The surgery that saved Jimmy Kimmel’s newborn was first attempted at Johns Hopkins Hospital in the 1940’s.
The HBO film, “Something the Lord Made” was based off the true story of how the Blue Baby Operation was developed.
On Monday, a tearful Jimmy Kimmel shared with millions the scare his family experienced with the recent birth of their baby boy.
“He appeared a normal healthy baby until about three hours after he was born,” said Kimmel.
A nurse detected a heart murmur, which is not uncommon with babies, but then she noticed he was turning purple.
“The room started to fill up. More doctors and nurses and equipment started coming in and they determined that he wasn't getting enough oxygen to his blood,” Kimmel said.
Billy Kimmel was diagnosed with a heart disease called tetralogy of Fallot with pulmonary atresia. He was taken to Los Angeles Children's Hospital where he underwent open heart surgery.
“[They] went in there with a scalpel and did some kind of magic that I couldn't even begin to explain. He opened up the valve and the operation was a success! It was the longest three hours of my life,” said Kimmel.
Billy Kimmel will need more surgeries in the future but other than that he'll most likely lead a pretty normal life. A life that thousands of babies never had the opportunity to experience until the groundbreaking discovery at Johns Hopkins Hospital in 1944.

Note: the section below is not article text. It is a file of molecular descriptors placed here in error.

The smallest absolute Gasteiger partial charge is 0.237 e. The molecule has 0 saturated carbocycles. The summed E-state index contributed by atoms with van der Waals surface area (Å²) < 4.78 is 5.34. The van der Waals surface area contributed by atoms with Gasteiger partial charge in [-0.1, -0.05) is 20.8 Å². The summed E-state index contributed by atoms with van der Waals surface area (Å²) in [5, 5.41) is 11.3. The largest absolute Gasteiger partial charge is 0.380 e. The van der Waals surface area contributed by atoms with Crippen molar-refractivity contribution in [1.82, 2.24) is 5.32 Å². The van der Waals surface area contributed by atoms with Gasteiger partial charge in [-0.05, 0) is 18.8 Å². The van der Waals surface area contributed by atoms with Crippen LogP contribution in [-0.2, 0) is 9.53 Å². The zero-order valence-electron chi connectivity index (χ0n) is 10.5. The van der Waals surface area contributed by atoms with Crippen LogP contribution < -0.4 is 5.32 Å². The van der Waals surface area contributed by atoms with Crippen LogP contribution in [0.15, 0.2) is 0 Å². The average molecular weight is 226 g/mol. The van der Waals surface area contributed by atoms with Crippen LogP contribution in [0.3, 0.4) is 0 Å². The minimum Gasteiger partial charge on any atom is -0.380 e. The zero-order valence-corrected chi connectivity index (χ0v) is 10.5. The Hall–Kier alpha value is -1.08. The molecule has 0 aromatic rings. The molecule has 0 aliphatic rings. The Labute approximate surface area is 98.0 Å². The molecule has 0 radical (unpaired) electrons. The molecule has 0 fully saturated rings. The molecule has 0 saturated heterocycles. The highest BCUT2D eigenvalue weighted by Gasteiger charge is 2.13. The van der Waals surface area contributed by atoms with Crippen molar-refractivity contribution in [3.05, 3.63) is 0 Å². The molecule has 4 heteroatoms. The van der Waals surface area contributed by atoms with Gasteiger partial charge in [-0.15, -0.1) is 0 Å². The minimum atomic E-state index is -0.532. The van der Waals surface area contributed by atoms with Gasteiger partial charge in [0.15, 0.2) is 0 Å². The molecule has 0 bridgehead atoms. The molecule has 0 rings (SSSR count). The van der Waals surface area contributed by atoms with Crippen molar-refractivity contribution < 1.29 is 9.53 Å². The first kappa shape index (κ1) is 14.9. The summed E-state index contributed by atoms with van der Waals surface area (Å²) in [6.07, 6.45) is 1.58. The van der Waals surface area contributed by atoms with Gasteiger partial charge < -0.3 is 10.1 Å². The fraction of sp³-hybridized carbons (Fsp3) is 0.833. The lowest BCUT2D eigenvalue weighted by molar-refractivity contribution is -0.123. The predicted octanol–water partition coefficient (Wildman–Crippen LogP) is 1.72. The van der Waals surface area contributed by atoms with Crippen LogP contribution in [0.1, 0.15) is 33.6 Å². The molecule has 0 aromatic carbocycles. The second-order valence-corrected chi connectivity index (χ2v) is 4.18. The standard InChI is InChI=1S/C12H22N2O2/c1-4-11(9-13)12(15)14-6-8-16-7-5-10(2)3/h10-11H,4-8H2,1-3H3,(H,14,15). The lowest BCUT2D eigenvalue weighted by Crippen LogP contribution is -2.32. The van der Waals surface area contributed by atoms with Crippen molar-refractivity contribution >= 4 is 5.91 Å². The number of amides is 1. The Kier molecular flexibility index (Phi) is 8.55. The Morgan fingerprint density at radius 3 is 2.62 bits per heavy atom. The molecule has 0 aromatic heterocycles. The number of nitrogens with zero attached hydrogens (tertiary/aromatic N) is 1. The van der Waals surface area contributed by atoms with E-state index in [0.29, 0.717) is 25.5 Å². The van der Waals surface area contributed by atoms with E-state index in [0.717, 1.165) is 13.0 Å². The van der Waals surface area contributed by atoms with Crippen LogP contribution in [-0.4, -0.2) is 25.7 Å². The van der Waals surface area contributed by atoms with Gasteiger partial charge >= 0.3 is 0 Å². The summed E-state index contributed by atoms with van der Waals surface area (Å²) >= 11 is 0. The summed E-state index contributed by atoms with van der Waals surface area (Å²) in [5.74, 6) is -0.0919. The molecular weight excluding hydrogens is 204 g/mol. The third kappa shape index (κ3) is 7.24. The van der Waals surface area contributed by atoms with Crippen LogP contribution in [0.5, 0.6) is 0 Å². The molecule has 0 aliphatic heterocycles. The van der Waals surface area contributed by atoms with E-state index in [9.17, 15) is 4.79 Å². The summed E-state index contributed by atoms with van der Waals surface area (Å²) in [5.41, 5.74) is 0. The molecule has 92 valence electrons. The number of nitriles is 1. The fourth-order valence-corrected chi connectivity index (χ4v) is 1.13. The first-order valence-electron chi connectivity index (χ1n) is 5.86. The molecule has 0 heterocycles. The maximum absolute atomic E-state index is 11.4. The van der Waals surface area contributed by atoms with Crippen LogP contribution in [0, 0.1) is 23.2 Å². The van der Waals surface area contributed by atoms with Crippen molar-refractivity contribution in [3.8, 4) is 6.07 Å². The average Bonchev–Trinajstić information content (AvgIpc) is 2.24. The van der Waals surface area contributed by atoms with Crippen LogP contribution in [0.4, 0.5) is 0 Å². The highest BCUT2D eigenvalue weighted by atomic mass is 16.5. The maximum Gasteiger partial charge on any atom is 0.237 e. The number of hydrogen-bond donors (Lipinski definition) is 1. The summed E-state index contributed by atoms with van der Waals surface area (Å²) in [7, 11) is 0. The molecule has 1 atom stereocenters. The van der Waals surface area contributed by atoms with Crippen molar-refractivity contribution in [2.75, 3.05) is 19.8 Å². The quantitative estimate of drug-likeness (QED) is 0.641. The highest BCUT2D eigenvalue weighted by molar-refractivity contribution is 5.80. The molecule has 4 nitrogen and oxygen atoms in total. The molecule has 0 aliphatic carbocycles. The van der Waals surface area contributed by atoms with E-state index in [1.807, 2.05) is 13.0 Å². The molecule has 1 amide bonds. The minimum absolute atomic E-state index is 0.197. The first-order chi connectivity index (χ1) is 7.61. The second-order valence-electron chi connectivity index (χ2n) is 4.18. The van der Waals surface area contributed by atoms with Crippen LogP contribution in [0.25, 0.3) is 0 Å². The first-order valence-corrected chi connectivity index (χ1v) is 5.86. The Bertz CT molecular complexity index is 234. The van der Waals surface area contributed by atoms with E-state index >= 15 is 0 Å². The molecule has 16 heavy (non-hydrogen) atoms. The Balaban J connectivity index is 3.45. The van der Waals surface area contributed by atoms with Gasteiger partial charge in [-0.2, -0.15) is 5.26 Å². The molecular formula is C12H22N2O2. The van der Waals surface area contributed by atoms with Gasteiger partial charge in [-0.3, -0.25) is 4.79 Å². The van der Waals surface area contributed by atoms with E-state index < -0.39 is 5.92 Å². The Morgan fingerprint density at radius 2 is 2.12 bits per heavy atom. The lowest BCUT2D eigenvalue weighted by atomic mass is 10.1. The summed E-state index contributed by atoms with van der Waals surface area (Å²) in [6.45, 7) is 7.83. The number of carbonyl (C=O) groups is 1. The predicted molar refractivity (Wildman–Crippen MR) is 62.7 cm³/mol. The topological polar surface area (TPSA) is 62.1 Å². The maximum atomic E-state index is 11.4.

“The first blue baby operation was done by Dr. [Alfred] Blalock after being pushed into doing it (we say) by Dr. [Helen] Taussig, and being taught to do it by his lab technician,” said Dr. Jane Crosson, associate professor of pediatrics and pediatric cardiology at Johns Hopkins University School of Medicine.
That lab technician was Vivien Thomas, an African American heart surgery pioneer initially denied recognition because of racial prejudices.
“Vivien Thomas really stood behind Dr. Blalock to do the first surgery and taught him how to do it because he had been doing it on animals,” said Dr. Crosson.
It's a tale so legendary that every cardiologist fellow at Hopkins is encouraged to watch the movie based on the true story.
“It was hugely groundbreaking. It really ushered in the age of congenital heart surgery and ability to save thousands of children who would've died if they hadn't had those kinds of operations,” Dr. Crosson said.
While it was a nurse that detected an abnormality that led to the diagnosis of Jimmy Kimmel's son, here in Maryland, there's a law requiring all newborns get their oxygen levels checked before being discharged from the hospital. It's the first step in screening infants for congenital heart defects.
Congenital heart disease affects eight out of every 1,000 children.